Ultimately, the number of hours a machine can operate for matters less than its ability to do a useful job.
“‘Long duration’ is a very imprecise term which, as used today in the industry, currently covers everything from 6 to 1,000+ hours of rated discharge,” Jaramillo noted in an email earlier this year. “It’s time we start moving away from the designation of hours and start describing storage in terms of the function it can provide.”
What will long-duration storage actually do?
There’s no market niche in California that pays long-duration storage just for existing. These projects will need to apply their special skill set to actual market needs.
Delivering peak power is one promising role. Natural-gas-fired “peaker” plants currently do this, keeping Californians’ lights on when the sun sets and solar power disappears. A battery plant’s four-hour duration works pretty well for shifting a day’s solar production into the evening hours of peak demand. But then it runs out, and that’s a problem when the needs last longer.
Batteries cannot yet compete with gas plants in providing prolonged power for multiple days. But a cost-effective 24-hour duration storage system could handle longer demand peaks, and a 48-hour system could do even more.
New York state has officially targeted old, polluting peakers for retirement, floating the idea of using storage to replace them. Research there suggests batteries could only replace the 6 to 11 percent of peakers that run the least. Form Energy studied the role for longer-duration storage and found that it, combined with lithium-ion batteries, could knock out up to 83 percent of the state’s peakers cost-effectively and while providing the same level of reliability.
As more renewables arrive and flood the grid with power at the same time, they’ll create pressure to curtail or throw away whatever power isn’t needed when it’s generated. Wind and solar plant owners may feel financial pressure to build long-duration systems to capture that production and sell it at times when it can make more money. From a system perspective, that’s a more efficient use of the existing power plants.
Many regions have pronounced seasonal variation between sunny and rainy or cloudy months. Long-duration storage that’s cheap enough could store power for months to avoid curtailing solar in the summer and shore up power supplies when the gloomy weather sets in.
Hydrostor, which uses compressed air in caverns to store power, is developing systems as large-scale alternatives to transmission upgrades in Chile and Australia, Norman said.
Actual long-duration plants will likely play multiple roles. Cavada foresees Highview projects arbitraging cheap renewable generation daily, delivering peak power and even helping with stability services like inertia and spinning reserve. Highview’s technology is a great fit for the new procurement, Cavada said, but he also hinted that he’s already working on projects in California outside of this process.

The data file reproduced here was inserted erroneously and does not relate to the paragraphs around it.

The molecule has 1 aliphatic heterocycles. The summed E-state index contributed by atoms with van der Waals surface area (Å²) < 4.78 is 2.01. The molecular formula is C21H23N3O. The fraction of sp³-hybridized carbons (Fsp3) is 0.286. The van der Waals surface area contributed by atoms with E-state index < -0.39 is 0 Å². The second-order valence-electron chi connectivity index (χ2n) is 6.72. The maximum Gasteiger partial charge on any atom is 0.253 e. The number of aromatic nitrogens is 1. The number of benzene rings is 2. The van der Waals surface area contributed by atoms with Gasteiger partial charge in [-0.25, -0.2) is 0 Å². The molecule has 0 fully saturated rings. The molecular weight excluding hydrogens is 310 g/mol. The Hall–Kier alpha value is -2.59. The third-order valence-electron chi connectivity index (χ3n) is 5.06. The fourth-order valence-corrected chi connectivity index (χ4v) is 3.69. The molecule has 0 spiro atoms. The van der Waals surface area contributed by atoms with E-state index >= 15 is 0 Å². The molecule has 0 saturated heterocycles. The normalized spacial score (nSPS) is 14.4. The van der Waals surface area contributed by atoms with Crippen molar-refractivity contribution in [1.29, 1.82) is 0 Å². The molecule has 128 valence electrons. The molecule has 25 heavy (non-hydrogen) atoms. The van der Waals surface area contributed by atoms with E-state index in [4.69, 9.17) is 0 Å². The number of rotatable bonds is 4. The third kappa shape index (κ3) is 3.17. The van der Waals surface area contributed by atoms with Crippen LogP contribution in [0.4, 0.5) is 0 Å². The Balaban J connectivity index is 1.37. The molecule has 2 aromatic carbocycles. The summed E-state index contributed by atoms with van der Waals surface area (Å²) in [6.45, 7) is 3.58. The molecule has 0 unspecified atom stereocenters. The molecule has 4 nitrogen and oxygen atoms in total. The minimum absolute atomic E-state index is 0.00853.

What’s the catch?
The obvious barrier to a thriving long-duration storage industry is convincing generally conservative power plant customers that emerging technologies quite unlike anything the grid currently uses are safe bets for decades of operation.
Lab tests can reduce the risk, but nothing beats operational, megawatt-scale installations for proving that something works. That’s why the Form deal with Great River Energy is so crucial, as are early projects by Highview Power and Hydrostor. The big exception to technology risk is pumped hydro, which has been used at scale for decades. Those projects grapple instead with high capital expense and environmental concerns.
Another criticism attacks the framing of the technology: Is “long duration” just a nicer name for slow-discharge batteries?
For some technologies, this is the case. The physical nature of how the device moves electrons around limits how much power it can push at one time. The result is a long, slow trickle. “Long-duration storage” sounds a lot more impressive than “long, slow trickle technology.”
But other technologies can customize the power-to-energy ratio, meaning they can deliver as much power as is desired, for as long as is desired, within certain bounds. Highview Power, for instance, installs traditional turbines based on the megawatt capacity that’s needed and adds as many cryogenic tanks as necessary to get the desired energy capacity. It can add more tanks after a few years if longer-duration storage becomes desirable. That customizability puts the “slow battery” critique to rest.
Ultimately, long-duration storage providers need to figure out a business model that makes sense. Longer durations are not intrinsically a good thing; they are valuable insofar as they solve a problem that existing grid technologies cannot solve.
But the grid is changing in real time, so the power industry has to figure out how to anticipate problems before they emerge and assemble a roster of vetted tools to tackle them when that happens. The California CCAs aren’t asking for long-duration storage tomorrow; they’re looking at 2026.
This procurement may deliver a set of solutions in search of problems. Or it could give wily developers a chance to anticipate problems and propose business models that a traditional capacity procurement would never dream of.
If California, and other rapidly evolving grids, wait for grid problems to arrive before they vet solutions, they’ll be hard-pressed to respond nimbly.